The U.S. helped create this beast. According to the White House Office of National Drug Control Policy, Americans consume $65 billion worth of illegal drugs annually, roughly what they spend on higher education, and most of those drugs are either produced in Mexico or transit through it.
The U.S. is also a primary source of the weapons the cartels use to unleash their mayhem: the Bureau of Alcohol, Tobacco, Firearms and Explosives estimates that 70% of the guns seized in Mexico in the past two years were smuggled from north of the border. "The current flow of weapons," Mexico's ambassador to the U.S., Arturo Sarukhán, charged last year, "provides the drug syndicates with their firepower."
Calderón's war against the cartels may have been poorly thought through, but a succession of U.S. Presidents has pursued equally ineffectual policies. Since President Richard Nixon declared a "war on drugs" 40 years ago this summer, Washington has opted for a sweeping policy of incarcerating drug offenders at home and eradicating drug sources abroad.
The Obama Administration has begun to balance law enforcement with more drug-rehab-oriented policies that reduce demand, but it dismisses the recent suggestion of several Latin American leaders to legalize arguably less harmful drugs like marijuana. Such a move might put a serious crimp in drug-cartel finances, but the White House says it would "make it harder to keep our communities healthy and safe." However the legalization debate goes, the U.S. could at the very least do more to help Mexico develop modern investigative police forces in addition to sending high-tech helicopters to Calderón's army.
Mexicans don't hold out much hope for constructive help from their northern neighbor. They realize that making their communities safe again means pressuring their politicians to get serious for once about the rule of law — about ensuring that powerful criminals and the officials who protect them are brought to justice in a timely way in a legal system that has a broad measure of public confidence.
That is far from the case now. The corruption watchdog Transparency International estimates that Mexicans paid $2.75 billion in bribes to police and other officials last year. Meanwhile, 95% of violent crimes in Mexico go unsolved.
There are plenty of examples of governments that have driven out, or at least greatly diminished, once dominant criminal gangs. Perhaps the most appropriate example is Colombia, where powerful cartels have been cut down in the past two decades thanks largely to the professionalization of the police and judiciary. Calderón himself knows his military campaign is not enough.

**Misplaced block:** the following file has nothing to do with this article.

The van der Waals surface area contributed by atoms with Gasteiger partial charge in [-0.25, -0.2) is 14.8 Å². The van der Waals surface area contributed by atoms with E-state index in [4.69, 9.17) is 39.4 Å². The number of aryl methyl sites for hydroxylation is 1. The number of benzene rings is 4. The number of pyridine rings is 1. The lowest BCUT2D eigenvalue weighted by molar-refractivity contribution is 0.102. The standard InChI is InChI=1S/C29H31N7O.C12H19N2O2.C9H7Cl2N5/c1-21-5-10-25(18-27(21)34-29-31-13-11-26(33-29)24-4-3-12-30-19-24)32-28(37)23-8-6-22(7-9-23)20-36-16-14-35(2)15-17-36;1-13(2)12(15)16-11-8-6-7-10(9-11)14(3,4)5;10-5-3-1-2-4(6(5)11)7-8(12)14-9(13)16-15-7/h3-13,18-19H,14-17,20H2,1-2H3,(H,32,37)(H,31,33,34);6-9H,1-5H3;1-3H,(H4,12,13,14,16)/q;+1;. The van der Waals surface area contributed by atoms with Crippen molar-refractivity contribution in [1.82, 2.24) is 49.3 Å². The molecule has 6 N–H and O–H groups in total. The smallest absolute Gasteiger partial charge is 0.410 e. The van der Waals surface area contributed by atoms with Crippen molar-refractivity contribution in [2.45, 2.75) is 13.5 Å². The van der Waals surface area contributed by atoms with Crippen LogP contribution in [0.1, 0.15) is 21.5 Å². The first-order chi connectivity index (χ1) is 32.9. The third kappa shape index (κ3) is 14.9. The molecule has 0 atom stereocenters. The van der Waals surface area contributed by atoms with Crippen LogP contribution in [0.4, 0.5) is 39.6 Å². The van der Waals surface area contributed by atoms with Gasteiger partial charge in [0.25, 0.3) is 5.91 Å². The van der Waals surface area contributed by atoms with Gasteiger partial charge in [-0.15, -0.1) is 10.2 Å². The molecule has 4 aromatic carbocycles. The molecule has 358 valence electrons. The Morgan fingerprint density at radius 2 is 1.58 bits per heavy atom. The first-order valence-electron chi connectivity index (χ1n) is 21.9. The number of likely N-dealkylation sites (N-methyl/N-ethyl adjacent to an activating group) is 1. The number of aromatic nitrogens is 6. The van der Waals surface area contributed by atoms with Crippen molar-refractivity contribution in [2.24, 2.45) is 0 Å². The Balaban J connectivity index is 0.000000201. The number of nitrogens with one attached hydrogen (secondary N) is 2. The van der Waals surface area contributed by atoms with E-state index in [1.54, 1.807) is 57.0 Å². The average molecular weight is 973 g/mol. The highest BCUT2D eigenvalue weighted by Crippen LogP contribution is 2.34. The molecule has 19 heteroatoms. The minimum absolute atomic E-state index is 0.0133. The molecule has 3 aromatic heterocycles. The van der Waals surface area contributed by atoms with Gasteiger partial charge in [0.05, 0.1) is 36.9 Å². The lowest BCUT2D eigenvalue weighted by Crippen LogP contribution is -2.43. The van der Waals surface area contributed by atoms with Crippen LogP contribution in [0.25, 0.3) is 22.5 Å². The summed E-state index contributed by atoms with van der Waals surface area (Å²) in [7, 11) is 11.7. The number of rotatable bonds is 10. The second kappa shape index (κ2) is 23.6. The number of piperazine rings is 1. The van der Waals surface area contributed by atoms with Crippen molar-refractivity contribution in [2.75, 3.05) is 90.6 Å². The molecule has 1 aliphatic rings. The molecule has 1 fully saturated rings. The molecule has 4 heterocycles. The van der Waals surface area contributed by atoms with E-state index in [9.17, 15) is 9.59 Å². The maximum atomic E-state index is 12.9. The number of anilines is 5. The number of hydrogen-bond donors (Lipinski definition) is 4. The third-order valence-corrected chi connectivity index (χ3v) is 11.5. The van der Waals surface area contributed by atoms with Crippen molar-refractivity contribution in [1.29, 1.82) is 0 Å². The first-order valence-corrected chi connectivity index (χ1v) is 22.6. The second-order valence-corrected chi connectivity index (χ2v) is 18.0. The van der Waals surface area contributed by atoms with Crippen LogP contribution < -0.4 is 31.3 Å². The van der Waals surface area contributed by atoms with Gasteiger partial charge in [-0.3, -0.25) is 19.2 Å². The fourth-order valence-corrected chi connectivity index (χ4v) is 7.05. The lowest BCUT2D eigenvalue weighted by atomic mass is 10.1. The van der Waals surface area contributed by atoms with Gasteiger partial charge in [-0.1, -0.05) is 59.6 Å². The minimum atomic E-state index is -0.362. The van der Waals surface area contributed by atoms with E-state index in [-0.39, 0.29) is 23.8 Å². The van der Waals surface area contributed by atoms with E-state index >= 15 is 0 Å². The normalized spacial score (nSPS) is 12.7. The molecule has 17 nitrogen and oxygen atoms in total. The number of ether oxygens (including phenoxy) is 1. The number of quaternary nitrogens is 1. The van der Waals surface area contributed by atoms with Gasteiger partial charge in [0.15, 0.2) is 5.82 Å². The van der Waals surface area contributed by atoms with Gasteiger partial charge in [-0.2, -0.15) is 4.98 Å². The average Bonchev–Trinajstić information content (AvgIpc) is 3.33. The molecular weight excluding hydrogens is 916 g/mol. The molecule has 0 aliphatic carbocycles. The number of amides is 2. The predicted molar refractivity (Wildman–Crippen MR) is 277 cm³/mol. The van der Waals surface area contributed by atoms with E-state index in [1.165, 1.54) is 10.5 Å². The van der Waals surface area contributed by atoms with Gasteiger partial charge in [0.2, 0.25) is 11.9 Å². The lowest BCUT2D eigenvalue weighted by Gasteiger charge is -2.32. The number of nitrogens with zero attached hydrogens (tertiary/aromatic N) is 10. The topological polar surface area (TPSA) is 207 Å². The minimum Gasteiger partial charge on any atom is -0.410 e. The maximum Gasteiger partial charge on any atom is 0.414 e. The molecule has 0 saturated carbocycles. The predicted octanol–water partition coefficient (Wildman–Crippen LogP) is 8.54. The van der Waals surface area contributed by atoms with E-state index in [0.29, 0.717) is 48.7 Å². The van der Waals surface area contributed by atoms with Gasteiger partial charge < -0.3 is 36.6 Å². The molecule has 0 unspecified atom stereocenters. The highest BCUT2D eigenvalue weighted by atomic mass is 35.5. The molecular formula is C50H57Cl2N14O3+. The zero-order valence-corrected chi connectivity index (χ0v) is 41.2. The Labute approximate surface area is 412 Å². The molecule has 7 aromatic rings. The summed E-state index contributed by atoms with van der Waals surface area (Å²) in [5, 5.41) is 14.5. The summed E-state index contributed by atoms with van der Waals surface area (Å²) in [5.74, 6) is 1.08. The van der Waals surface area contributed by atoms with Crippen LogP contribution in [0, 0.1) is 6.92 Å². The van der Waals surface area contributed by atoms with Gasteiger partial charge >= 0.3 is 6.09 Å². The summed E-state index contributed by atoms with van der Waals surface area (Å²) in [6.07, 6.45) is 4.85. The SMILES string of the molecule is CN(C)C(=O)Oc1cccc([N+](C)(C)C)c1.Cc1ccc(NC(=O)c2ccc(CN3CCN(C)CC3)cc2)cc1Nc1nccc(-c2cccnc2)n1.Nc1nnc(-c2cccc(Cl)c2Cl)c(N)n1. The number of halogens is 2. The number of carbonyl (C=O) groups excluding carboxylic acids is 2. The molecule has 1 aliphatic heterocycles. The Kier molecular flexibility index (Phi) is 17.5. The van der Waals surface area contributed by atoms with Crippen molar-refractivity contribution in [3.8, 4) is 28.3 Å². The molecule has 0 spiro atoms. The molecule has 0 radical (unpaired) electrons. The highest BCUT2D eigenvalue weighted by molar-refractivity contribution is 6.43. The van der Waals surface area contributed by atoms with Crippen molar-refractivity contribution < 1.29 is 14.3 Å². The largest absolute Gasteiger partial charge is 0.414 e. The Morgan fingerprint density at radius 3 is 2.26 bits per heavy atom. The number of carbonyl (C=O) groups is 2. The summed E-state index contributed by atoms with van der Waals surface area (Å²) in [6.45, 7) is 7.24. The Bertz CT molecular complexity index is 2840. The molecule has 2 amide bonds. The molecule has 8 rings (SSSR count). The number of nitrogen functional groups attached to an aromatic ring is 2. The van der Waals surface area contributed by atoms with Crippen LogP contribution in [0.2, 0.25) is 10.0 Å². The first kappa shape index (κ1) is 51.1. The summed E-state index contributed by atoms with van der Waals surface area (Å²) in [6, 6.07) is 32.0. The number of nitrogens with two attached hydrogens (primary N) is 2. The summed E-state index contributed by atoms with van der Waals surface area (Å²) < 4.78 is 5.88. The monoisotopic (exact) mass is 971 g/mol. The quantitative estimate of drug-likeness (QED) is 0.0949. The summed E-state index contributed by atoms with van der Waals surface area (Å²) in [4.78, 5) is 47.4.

In May he repeated his long-term goal of "judicial institutions that Mexico has too long lacked and without which the advance of criminals is understandable — and a future for Mexico is incomprehensible."
But the time for lofty rhetoric is long past. Measured in lives claimed, the level of violence in Mexico now surpasses that in Afghanistan or Pakistan. And the drug lords are engaged in a macabre competition to ratchet up the gore. Groups like the Zetas are fond of posting Internet videos of the prolonged torture and murder of their enemies.
One top investigator tells me that the cartels wage bidding wars for the services of the best butchers and surgeons to perform beheadings of murdered rivals. The craniums are triumphantly displayed in town plazas like Halloween decorations.
Drug thugs killed by their competitors are easily replaced. In a country where most workers earn less than $10 a day, the cartels have little difficulty recruiting new legions. The Chihuahua state attorney general estimates that close to 10,000 Mexicans work for drug cartels in Juárez alone, not least because even foot soldiers can earn hundreds of dollars a week as sicarios, or triggermen.
It isn't just the unemployed who get sucked into the war. If you have a pilot's license, for example, you're useful to a cartel, which makes you a target for rival gangs. A few years ago in Culiacán — the capital of northern Sinaloa state, the cradle of Mexican drug trafficking — I arrived at the scene of the murder of pilot Manuel López, 29, just as paramedics loaded his bullet-riddled body into an ambulance. Gunmen had shredded him and his Jeep Sahara in front of his home and relatives — who told me, in tear-stained shock, that they had no idea he was airlifting drugs.
A Slaughter of Innocents
I've seen too many scenes like that. But even the most hardened souls were shaken by the discovery in recent weeks of fosas, or mass graves, in several locations across northern Mexico. So far, close to 500 corpses have been recovered.